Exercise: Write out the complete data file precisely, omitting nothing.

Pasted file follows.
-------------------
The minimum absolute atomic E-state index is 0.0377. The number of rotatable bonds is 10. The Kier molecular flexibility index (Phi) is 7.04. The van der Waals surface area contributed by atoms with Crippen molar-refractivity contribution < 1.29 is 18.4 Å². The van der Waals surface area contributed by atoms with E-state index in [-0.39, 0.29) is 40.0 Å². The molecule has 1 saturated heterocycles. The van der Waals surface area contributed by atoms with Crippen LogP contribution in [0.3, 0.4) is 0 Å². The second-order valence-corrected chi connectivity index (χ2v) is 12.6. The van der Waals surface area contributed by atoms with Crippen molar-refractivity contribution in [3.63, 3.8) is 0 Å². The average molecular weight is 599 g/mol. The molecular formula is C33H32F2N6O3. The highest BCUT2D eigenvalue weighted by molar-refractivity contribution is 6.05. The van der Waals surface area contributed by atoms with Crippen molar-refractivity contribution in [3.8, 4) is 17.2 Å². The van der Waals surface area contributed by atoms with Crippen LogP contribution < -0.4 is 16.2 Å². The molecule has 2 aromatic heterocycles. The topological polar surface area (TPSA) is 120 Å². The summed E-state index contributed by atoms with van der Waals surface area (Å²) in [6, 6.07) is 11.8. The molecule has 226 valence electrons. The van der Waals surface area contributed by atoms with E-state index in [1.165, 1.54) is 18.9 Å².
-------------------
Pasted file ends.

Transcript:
The minimum absolute atomic E-state index is 0.0377. The number of rotatable bonds is 10. The Kier molecular flexibility index (Phi) is 7.04. The van der Waals surface area contributed by atoms with Crippen molar-refractivity contribution < 1.29 is 18.4 Å². The van der Waals surface area contributed by atoms with E-state index in [-0.39, 0.29) is 40.0 Å². The molecule has 1 saturated heterocycles. The van der Waals surface area contributed by atoms with Crippen LogP contribution in [0.3, 0.4) is 0 Å². The second-order valence-corrected chi connectivity index (χ2v) is 12.6. The van der Waals surface area contributed by atoms with Crippen molar-refractivity contribution in [3.63, 3.8) is 0 Å². The average molecular weight is 599 g/mol. The molecular formula is C33H32F2N6O3. The highest BCUT2D eigenvalue weighted by molar-refractivity contribution is 6.05. The van der Waals surface area contributed by atoms with Crippen molar-refractivity contribution in [3.8, 4) is 17.2 Å². The van der Waals surface area contributed by atoms with Crippen LogP contribution < -0.4 is 16.2 Å². The molecule has 2 aromatic heterocycles. The topological polar surface area (TPSA) is 120 Å². The summed E-state index contributed by atoms with van der Waals surface area (Å²) in [6, 6.07) is 11.8. The molecule has 226 valence electrons. The van der Waals surface area contributed by atoms with E-state index in [1.165, 1.54) is 18.9 Å².